In an alternative implementation, the passivation assembly is formed with a sputtered carbon material covered by a second harder diamond-like carbon material deposited by plasma enhanced chemical vapor deposition. A silicon thin film can be deposited over the second layer of carbon.
It should be understood that the invention is not limited to the specific arrangements and parameters set forth above. For example, the passivation material may be amorphous carbon, diamond-like carbon, polycrystalline diamond and/or monocrystalline diamond. The passivation material may be deposited over a third metallization layer of the semiconductor device. The semiconductor device may be bipolar as well as a field effect transistor. The magnitudes of the current, temperature, pressure, the working distance between the target and wafer, and the chemical makeup of the gas may be varied within the scope of this invention. Also, methods other than sputter deposition or plasma enhanced chemical vapor deposition may be employed to create the carbon or silicon layers.
The passivation structure affords a very thin film that increases interelectrode capacitances very little and lends itself to enhanced integrated circuit performance. This is in contrast to the thick passivation layers used in prior art devices that tend to degrade performance significantly, as much as 0.5-1 dB in high-frequency gain, for instance. Also, even though the passivation film is relatively thin, it still provides sufficient protection against chemical penetration. The semiconductive passivation material having diamond-like carbon characteristics dissipates charge build-up very quickly so that drift problems are minimized. The diamond-like carbon, being itself a semiconductor, can form a heterojunction with the semiconductor surface and thereby partially passivate the surface states.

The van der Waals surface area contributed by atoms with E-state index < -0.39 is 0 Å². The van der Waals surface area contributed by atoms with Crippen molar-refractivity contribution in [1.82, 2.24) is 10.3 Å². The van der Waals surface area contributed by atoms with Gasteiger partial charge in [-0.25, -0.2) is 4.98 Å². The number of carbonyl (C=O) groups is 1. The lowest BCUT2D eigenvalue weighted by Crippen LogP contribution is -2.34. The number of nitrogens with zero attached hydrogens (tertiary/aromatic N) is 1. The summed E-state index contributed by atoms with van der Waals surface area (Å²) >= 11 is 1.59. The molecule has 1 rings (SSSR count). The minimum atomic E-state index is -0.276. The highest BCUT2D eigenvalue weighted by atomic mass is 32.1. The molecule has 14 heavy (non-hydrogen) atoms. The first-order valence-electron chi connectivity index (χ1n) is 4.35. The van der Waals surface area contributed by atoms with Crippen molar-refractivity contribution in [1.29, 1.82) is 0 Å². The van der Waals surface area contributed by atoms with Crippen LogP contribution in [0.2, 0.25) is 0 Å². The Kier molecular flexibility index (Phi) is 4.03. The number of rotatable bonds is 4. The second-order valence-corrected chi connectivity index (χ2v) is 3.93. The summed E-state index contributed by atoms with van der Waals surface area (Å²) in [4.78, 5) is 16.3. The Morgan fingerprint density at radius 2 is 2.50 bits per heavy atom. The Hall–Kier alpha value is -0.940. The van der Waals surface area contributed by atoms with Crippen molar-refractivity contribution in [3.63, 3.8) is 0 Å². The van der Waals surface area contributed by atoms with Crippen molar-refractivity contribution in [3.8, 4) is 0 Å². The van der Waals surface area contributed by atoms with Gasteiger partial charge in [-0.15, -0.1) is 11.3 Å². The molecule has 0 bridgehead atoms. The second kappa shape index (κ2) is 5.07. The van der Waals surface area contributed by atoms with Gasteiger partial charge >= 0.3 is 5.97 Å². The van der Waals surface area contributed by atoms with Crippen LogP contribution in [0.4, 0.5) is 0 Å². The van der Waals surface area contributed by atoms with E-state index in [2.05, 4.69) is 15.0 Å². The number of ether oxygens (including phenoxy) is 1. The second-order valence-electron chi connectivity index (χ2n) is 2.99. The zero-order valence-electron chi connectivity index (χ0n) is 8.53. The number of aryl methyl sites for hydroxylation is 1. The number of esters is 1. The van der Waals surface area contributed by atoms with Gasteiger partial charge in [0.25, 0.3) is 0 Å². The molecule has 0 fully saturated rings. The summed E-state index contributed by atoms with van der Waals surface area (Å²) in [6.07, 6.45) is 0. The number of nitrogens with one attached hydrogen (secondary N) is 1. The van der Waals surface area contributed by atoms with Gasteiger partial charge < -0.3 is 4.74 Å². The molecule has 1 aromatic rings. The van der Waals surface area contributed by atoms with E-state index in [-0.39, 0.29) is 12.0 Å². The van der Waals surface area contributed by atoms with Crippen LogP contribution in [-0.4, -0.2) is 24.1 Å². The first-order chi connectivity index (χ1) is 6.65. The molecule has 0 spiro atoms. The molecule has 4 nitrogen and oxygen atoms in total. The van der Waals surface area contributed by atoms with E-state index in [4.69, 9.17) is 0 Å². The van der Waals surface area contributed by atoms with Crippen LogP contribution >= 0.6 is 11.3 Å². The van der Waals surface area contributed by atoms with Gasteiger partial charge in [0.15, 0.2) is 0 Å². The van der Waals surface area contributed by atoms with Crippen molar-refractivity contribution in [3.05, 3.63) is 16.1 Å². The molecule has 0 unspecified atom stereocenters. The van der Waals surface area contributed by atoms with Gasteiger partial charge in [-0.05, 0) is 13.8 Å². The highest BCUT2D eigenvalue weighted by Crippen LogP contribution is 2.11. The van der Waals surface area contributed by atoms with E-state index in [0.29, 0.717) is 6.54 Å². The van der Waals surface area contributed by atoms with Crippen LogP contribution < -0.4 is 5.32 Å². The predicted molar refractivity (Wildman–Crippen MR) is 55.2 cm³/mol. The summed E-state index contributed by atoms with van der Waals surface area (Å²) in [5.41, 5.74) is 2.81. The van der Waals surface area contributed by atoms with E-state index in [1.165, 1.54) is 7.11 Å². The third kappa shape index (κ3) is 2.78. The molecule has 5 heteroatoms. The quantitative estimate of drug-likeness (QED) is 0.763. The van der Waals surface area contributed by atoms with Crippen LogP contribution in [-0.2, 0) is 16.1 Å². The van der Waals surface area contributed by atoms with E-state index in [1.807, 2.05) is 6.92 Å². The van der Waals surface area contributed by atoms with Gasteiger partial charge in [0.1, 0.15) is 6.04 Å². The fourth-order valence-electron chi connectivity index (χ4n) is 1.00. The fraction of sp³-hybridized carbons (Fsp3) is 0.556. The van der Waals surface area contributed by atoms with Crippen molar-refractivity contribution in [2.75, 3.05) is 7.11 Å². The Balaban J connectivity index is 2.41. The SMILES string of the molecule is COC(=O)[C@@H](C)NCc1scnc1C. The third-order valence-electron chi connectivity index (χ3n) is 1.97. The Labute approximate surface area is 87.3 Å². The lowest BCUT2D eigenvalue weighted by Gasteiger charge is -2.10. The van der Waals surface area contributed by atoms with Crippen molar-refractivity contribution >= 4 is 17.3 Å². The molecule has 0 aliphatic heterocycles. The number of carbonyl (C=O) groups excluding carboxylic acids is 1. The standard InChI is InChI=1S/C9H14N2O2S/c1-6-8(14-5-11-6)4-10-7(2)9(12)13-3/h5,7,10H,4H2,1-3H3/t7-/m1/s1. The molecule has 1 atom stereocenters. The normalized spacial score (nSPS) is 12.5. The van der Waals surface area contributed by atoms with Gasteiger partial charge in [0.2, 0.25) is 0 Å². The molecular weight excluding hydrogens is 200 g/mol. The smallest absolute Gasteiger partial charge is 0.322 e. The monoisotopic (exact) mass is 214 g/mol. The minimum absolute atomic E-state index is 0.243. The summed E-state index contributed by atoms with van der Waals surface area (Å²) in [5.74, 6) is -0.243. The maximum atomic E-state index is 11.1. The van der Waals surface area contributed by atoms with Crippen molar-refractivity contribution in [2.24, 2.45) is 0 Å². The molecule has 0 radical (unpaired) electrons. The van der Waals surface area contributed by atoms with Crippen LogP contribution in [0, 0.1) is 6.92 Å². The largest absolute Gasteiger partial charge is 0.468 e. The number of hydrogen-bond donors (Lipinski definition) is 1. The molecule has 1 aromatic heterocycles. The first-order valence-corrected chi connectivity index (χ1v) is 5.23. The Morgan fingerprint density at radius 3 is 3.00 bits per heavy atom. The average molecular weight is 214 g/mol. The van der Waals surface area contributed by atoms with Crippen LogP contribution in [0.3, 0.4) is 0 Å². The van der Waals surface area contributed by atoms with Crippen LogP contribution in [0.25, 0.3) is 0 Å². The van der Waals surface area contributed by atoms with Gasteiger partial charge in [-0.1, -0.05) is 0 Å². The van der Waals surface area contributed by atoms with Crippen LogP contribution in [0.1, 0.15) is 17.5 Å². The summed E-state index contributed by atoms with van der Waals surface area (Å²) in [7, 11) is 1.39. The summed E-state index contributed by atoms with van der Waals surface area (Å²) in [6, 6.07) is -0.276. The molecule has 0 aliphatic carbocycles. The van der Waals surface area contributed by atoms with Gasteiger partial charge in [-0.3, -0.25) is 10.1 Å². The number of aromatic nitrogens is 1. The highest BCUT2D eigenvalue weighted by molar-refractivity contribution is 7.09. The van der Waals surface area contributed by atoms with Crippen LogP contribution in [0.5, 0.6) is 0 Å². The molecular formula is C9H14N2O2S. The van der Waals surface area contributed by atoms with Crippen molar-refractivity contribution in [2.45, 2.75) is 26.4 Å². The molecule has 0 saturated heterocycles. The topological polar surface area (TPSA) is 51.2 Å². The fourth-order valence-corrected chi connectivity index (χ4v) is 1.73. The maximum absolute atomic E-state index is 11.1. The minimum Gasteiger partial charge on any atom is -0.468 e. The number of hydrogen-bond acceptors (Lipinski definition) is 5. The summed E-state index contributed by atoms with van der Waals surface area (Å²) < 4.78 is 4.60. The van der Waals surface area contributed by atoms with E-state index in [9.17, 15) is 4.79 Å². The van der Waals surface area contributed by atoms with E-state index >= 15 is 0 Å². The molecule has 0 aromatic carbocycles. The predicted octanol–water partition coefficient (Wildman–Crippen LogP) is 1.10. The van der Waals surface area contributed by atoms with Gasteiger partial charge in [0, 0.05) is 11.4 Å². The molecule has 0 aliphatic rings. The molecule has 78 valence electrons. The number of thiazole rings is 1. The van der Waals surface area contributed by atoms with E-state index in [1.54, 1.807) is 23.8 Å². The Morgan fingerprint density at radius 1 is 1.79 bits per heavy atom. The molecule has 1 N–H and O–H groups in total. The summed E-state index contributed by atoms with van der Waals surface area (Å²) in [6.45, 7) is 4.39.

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|U.S. Classification||257/631, 257/E23.122, 257/276, 257/646, 257/E23.132, 257/776, 257/E23.134, 257/77|
|International Classification||H01L23/31, H01L23/29, H01L21/314|
|Cooperative Classification||H01L2924/0002, H01L2924/19041, H01L23/3171, H01L23/298, H01L23/3192|
|European Classification||H01L23/31P12, H01L23/31P6, H01L23/29S|
|Mar 2, 1987||AS||Assignment|
Owner name: MICROWAVE TECHNOLOGY, INC., 4268 SOLAR WAY, FREMON
Free format text: ASSIGNMENT OF ASSIGNORS INTEREST.;ASSIGNORS:OMORI, MASAHIRO;STONEHAM, EDWARD B.;REEL/FRAME:004674/0519
Effective date: 19870227
|May 19, 1994||FPAY||Fee payment|
Year of fee payment: 4
|Jun 16, 1998||REMI||Maintenance fee reminder mailed|
|Feb 1, 1999||SULP||Surcharge for late payment|
|Feb 2, 1999||FP||Expired due to failure to pay maintenance fee|
Effective date: 19981120
|Apr 10, 2002||AS||Assignment|
Owner name: SILICON VALLEY BANK, CALIFORNIA
Free format text: SECURITY AGREEMENT;ASSIGNOR:MICROWAVE TECHNOLOGY, INC.;REEL/FRAME:014090/0700
Effective date: 20010703
|Jun 4, 2002||REMI||Maintenance fee reminder mailed|
|Nov 20, 2002||LAPS||Lapse for failure to pay maintenance fees|
|Jan 14, 2003||FP||Expired due to failure to pay maintenance fee|
Effective date: 20021120